Auto mechanics and public safety officials stress the importance of tire maintenance, but not all drivers take the time to routinely inspect tires and practice good tire safety. Here are some of the best suggestions for keeping your tires in good shape to limit hazards and costs over time.
- Routinely Check Tire Tread. To keep you firmly on the road and protect you in all types of weather conditions, your tires need adequate tread. That's why a number of U.S. states include tire tread in annual or biennial safety inspections. To legally stay on the roads, states advise drivers to have tires with at least one-sixteenth of an inch of tread. But is one-sixteenth of an inch enough?
To check the depth of a tire's tread, use a tread gauge. If you don't have one, put a quarter into some of the tire's grooves. If George Washington's head is covered by tread in those areas, you have one-eighth of an inch of tread on your tires; use a penny in the same manner to check for one-sixteenth of an inch tread depth. Also, look for tell-tale signs of irregular wear, such as rounded tire edges and diagonal wear marks; if you don't know how to spot poor wear patterns, have a shop do it for you. Look out for bald tires -- when the interior wires on bald tires start to show through, you've been driving on worn-out tires for way too long.
- Adjust Tire Pressure. Improper tire pressure can lead to high fuel use and accidents, according to AAA. If you have a newer vehicle, a built-in tire pressure monitor will 'inspect' tires for you. Don't ignore those warnings. Owners of older vehicles should check tire pressure at regular intervals, including as seasons change -- fluctuating temperatures can cause major pressure loss.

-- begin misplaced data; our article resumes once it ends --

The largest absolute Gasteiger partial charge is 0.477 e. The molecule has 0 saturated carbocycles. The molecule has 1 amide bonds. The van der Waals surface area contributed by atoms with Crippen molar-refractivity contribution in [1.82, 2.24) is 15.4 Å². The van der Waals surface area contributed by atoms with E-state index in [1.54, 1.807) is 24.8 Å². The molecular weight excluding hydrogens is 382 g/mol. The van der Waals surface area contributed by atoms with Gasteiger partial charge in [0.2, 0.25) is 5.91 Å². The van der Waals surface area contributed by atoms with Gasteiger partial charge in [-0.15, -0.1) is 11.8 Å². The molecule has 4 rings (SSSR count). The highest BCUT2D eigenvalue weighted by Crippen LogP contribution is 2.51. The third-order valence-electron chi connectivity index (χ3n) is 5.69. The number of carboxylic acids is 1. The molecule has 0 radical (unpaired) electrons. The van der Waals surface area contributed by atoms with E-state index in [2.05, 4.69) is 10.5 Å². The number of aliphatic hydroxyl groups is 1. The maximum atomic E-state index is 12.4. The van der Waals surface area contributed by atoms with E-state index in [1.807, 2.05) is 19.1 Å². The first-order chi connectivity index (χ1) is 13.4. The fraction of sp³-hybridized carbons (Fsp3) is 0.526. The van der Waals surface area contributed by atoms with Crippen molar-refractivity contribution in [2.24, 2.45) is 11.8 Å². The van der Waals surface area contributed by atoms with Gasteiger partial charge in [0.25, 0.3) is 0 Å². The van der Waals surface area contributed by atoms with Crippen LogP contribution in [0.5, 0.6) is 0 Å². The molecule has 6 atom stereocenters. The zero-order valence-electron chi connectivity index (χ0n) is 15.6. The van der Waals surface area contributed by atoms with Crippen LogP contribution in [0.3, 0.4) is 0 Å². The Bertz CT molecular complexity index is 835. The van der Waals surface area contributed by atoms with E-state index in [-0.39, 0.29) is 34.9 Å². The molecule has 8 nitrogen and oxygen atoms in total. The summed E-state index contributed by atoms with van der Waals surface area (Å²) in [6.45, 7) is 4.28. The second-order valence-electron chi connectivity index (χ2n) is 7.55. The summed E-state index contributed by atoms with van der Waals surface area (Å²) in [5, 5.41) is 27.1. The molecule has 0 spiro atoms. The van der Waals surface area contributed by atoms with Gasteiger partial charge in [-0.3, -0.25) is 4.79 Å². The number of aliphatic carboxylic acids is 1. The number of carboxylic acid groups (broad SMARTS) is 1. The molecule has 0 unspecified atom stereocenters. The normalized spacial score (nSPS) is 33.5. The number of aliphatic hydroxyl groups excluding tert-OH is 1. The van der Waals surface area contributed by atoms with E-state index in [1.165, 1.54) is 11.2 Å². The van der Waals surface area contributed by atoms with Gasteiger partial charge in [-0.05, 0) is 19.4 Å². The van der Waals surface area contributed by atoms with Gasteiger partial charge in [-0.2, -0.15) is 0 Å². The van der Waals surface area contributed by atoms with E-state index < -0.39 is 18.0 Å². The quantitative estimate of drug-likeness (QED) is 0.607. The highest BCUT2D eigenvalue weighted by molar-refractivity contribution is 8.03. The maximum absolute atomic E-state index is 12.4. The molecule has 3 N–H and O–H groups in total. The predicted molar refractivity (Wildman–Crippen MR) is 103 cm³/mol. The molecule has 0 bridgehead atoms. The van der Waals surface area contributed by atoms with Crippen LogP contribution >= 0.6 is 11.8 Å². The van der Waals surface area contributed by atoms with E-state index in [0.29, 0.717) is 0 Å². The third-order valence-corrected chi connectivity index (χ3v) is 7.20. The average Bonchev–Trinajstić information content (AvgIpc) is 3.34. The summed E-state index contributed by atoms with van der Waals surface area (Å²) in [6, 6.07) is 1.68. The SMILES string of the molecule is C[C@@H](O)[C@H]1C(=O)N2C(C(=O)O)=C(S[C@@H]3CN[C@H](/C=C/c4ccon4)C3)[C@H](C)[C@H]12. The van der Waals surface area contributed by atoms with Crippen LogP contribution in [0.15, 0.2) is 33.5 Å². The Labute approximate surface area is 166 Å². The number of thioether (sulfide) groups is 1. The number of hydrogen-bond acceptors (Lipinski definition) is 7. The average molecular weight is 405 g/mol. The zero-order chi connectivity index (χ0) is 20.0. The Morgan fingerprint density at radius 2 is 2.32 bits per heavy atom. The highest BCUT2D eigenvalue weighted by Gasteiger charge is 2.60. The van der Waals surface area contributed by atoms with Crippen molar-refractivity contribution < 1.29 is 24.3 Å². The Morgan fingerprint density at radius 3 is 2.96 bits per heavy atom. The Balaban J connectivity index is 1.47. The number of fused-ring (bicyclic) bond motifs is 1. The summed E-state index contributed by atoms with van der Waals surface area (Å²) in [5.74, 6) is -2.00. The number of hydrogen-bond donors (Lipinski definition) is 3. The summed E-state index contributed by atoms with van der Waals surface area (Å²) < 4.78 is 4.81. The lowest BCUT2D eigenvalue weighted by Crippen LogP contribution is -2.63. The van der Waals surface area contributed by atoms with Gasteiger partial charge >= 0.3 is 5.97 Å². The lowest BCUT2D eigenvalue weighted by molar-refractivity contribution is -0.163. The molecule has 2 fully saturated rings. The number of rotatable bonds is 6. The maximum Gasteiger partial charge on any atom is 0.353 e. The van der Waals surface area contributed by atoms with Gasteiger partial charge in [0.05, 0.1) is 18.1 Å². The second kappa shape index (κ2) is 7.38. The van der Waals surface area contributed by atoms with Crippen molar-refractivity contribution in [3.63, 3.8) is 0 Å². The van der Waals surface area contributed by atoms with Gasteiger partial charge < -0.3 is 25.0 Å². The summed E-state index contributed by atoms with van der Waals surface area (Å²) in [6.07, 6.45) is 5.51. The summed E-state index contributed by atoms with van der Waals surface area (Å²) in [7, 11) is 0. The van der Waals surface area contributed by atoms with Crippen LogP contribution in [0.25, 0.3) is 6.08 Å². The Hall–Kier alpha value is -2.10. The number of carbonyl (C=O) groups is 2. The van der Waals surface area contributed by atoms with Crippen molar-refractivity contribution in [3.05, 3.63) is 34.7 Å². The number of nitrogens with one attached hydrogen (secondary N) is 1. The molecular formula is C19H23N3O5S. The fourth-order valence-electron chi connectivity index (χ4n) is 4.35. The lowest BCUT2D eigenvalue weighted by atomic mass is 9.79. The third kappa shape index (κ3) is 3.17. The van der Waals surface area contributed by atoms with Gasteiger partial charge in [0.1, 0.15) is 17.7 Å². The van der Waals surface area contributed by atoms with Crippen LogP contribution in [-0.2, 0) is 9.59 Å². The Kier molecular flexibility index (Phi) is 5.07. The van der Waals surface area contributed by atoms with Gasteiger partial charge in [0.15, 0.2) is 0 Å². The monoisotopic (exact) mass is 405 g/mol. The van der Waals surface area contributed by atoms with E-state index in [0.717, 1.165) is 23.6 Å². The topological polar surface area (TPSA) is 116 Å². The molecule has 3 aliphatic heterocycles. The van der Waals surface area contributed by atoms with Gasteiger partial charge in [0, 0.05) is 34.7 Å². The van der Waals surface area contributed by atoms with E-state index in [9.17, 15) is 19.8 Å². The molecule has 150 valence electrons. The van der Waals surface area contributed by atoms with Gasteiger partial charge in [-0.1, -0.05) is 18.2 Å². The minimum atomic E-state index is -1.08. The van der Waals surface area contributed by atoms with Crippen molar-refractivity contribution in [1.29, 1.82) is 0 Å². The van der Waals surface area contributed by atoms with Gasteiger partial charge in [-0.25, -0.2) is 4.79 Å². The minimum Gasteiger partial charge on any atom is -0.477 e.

- Know When Tires Are Fixable. If you fix your own flats, you need to understand when a hole can be patched (i.e., when there's under one-quarter of an inch tread) and when a tire needs to be replaced. Professional shops replace tires with gouges in the sidewall because they can't be safely repaired.
- Invest in Tire Rotation and Alignment. Proper tire alignment and rotation will keep you safe and help preserve your tire warranty (tire retailers may void a warranty when uneven wear is present). Going without this type of maintenance can lead to the kinds of wear that make tires unsafe. The National Highway Traffic Safety Administration (NHTSA) estimates that tire failure results in 11,000 accidents per year, most caused by insufficient tire maintenance.
- Research Your State's Laws on Winter Tires. The Unites States is a geographically diverse country with many different climates and weather patterns. In some states, putting snow chains or studs on tires will help keep you safer. In other states, doing that can not only be illegal, but also less safe due to the damage chains and studs can cause to roads and your tires. AAA's state-by state Studded Tires resource page will put you in the know and help you make the best decision about how to prepare your tires for changes in the seasons.
Do you practice these tire safety habits? Let us know your thoughts on good tire maintenance tips for summer and all year round.
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